DATA HARVESTING OUTFIT Facebook has confirmed that it'll launch its long-hyped 'Libra' cryptocurrency in 2020.
By getting into bed with payment giants MasterCard, Visa, and PayPal, as well as a whole suite of partner companies like eBay, Uber and Spotify, the social network has laid the foundations down for an ecosystem to support its Libra digital money when it launches early next year.
But this isn't like Facebook's equivalent of Bitcoin. Rather, Zuck and co will set up Libra and then pass it onto a larger community to run and manage after its initial launch. Said community will be called the Libra Association and will not only govern the cryptocurrency and its underlying blockchain, but will also be responsible for "evolving the ecosystem".
With partner organisations all contributing to what's being called the Libra Reserve, the cryptocurrency will have what will essentially be a pool of assets that will effectively back up every bit of Libra currency with something of actual value. In theory, this should mean it won't be as volatile a cryptocurrency as Bitcoin has been.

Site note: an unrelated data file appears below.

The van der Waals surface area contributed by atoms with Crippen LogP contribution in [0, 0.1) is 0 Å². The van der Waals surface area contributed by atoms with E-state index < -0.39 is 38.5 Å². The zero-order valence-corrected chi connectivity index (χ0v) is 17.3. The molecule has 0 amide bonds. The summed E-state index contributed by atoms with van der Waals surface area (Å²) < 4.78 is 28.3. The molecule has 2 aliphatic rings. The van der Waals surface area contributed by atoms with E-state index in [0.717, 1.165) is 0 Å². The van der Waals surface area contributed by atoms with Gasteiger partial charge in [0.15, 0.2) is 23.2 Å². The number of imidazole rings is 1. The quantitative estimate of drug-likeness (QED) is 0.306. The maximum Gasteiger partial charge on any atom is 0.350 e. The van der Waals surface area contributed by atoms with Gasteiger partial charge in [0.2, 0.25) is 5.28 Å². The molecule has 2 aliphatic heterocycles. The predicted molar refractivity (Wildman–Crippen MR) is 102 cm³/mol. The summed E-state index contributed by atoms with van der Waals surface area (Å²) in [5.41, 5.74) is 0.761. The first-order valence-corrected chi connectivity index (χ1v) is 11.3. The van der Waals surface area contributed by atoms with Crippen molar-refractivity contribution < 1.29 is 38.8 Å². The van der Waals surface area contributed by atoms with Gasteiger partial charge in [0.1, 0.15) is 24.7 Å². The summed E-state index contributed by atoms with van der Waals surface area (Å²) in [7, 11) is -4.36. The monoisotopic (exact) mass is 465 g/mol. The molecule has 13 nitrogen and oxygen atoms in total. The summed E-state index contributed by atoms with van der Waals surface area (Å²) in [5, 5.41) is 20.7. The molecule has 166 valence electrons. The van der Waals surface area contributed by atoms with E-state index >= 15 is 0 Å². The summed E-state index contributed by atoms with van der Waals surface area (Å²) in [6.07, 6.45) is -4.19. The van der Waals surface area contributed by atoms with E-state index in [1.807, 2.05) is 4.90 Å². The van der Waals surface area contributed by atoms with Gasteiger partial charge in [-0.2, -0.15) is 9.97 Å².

"This is the goal for Libra: A stable currency built on a secure and stable open-source blockchain, backed by a reserve of real assets, and governed by an independent association," stated a whitepaper from Libra.
The whitepaper spouted a load if do-gooder stuff like making it easier for people to transfer money across borders and have access to "cheap capital". Yet, by handing the reins over to the Libra Association, Facebook is effectively surrendering control of the currency it created.
But Facebook is set to benefit from having created a cryptocurrency, in that has been gearing up to accept Libra payments through its social network and Messenger services in the form of its Calibra subsidiary.
Calibra plans to provide Libra integration across Facebook's social network and services by offering things like a digital wallet and payment services on top of the blockchain that underpins Libra. Essentially, Calibra will provide the means by which people interact with Libra, which could make Calibra effectively a banking arm of Facebook.
Furthermore, Calibra will sit on the board of the Libra Association, alongside Facebook and other Libra partners, which would basically give Facebook two voices when it comes to discussing Libra's future direction.
What you reckon to that will depend on your stance on Facebook after the whole Cambridge Analytica scandal.
But regardless of that, there's a solid case that given the vast reach of Facebook's social network, by creating Libra and Calibra to support it, Mark Zuckerberg's company could be the one to make cryptocurrencies properly a mass market thing.
Given its work on AI, robots, and now cryptocurrency, Facebook doesn't look like it's becoming a wallflower any time soon. µ
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